Jae Stephens Asserts Her Independence With Debut 'f**k it i'll do it myself' EP [Q&A]
21 years ago, a true talent by the name of Jae Stephens was welcomed into the world. As an artist, songwriter, and producer, Stephens knows the modern-day hardships of being a rising musician but her continual drive is proven in her fierce debut EP, f**k it i'll do it myself. Following her recent television performance with Khalid, Stephens remains in the spotlight as she asserts her independence over the course of six polished tracks.
From just listening to the opening track, "Got It Like That," the clever production and infectious chorus make it obvious that Stephens is an innovative artist. The saxophone flares in "Girl No More" add the perfect touch to Stephens' bold proclamation, just as the thrilling beat does in "What Are You Doing Tonight?"
With the highly anticipated release of f**k it i'll do it myself, this year is set to be Stephens' most eventful yet, so eventful that she included a harp-infused track titled "2019." Stephens' breathy vocals layered with intriguing sonics in "Emergency" are everything we could have asked for and more. f**k it i'll do it myself closes with the daring "Hate LA," which hears Stephens bashing those who blind themselves to what the city of angels really has to offer.
To celebrate the release of her debut project, we recently chatted with Jae Stephens about her perspective on LA, performing on SNL with Khalid, and of course, her powerful debut EP, f**k it i'll do it myself.
OTW: It's important to note that you're only 21, but you have such an experienced touch when it comes to music production. How did you hone your craft?
Stephens: Any skill I’ve got in production definitely came out of necessity. I’ve been singing my whole life, and when I began writing my own songs at 12 years old, I quickly realized the sound I was after went a bit deeper than what I was capable of playing on guitar. Once my parents got me a Macbook with Garageband, a lot of my first songs were mainly made up of my vocals, singing every instrumental part, being layered over me drumming on my desk, which was an exciting place to start at the time! I still make music this way, hearing it as a melody first then interpreting it through an instrument.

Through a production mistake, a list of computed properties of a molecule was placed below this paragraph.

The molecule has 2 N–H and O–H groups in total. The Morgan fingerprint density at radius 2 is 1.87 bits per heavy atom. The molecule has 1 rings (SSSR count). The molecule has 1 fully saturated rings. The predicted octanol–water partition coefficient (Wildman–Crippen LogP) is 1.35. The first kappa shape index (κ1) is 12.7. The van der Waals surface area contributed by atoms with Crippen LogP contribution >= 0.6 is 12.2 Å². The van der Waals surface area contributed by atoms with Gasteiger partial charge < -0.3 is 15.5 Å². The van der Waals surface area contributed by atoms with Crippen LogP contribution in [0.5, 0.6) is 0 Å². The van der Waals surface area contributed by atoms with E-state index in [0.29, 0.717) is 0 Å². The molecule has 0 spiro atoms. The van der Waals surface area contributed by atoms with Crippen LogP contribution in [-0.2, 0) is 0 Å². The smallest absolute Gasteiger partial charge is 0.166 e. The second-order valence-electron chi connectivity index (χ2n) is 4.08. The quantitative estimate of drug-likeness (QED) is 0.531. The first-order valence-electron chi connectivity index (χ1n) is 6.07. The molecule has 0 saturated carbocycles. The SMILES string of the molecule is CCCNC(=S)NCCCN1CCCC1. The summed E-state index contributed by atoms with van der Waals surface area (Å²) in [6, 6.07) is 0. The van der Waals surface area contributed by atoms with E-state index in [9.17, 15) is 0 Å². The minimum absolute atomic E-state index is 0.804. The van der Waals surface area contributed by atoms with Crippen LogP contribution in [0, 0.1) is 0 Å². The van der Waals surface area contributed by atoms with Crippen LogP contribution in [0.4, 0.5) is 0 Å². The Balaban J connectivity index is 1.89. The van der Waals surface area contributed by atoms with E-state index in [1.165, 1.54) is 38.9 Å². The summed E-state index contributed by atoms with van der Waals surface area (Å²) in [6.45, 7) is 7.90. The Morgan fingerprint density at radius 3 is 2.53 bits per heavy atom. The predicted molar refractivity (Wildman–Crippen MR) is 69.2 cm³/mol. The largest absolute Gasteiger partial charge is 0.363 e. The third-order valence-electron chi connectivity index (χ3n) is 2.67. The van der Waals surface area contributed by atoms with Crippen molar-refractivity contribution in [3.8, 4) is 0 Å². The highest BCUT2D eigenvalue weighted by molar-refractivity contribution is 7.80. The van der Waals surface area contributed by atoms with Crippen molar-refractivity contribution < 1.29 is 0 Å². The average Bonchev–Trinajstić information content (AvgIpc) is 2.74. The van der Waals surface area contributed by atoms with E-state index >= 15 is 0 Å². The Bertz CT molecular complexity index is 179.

OTW: f**k it i'll do it myself is such an anthem of a record, pushing for independence against all odds. What inspired you to write this EP?
Stephens: In the beginning, I was kinda forced. I had stopped producing to focus on writing because I reached a point where I felt all of my best songs were coming out of collaborations with amazing producers that I could never compete with as a producer myself. My manager and publisher asked me to give it another go and I totally did not want to. The first songs I released from the EP were done out of spite, because I literally threw things into my computer and sent them off like, “Here, since you keep asking.” Later on, as it became a proper project, I gained a bit more confidence in the fact that maybe I didn’t need to wait on a producer all the time in order to release music, which was an exciting revelation.
OTW: What was the creative process like for f**k it i'll do it myself? How long did it take you to write, record, and produce the EP?
Stephens: In the beginning, it took no time at all. "Got It Like That," "2019," "Girl No More," and "Hate LA" were all done within a month because I wasn’t really trying. There were modifications made here and there over the next few months, but they didn’t take as long as the other songs on the EP, which I spent months trying to decide on. Then it turns out the tracks that made it ("Emergency" and "What Are You Doing Tonight?") were done back to back two weeks ago once I finally resorted back to not trying so hard.
OTW: Contrary to the title, "Hate LA" is actually about your admiration for what LA has to offer you and your future. What did you first think of LA when you first moved here from Dallas?
Stephens: I was really young when my family moved to LA so I was definitely in love with the fast-paced glitz of the entertainment industry, especially compared to the sleepiness of the Dallas suburbs we’d come from. I’ve always wanted to make music and be heard and I could sense automatically that I was in the right place to do this. Naturally, I went through that time in my teens, that I think most people experience, where everything about LA was “fake” and “toxic,” but I realized it was really just me not choosing to take advantage and make the best of my situation.
OTW: How does it feel to finally be releasing your debut EP?
Stephens: It honestly feels like finally passing a test I’ve been studying for for the past three years. I’m so happy to finally have a body of work out in the world, especially one I can say I did all by myself. Feels like I can finally relax… for a week, before I start working on the next thing.
OTW: What was it like performing with Khalid on SNL?
Stephens: That was such a whirlwind week. I found out I was doing it seven days before it happened. Everything about it was so exciting and new to me, and Khalid was extremely nice. People often ask if I was nervous, and maybe it was because I was only singing backup, but there were no nerves at all. The entire experience only made me ten times more excited to do it on my own one day.
OTW: If you could collaborate with anyone in the music industry, who would you pick?
Stephens: I’m dying to make a song with James Fauntleroy. I just think he’s such a genius from his melodies to his production, and I’d sing literally anything he writes 'cause he only makes hits.
OTW: Who are your Ones To Watch?
Stephens: Iyla, Destiny Rogers, and Lolo Zouaï are all really exciting to me right now. Also, I know most people probably know her for her songwriting work with Ariana Grande, but Victoria Monet is such a serious triple threat that I can’t wait for more music from.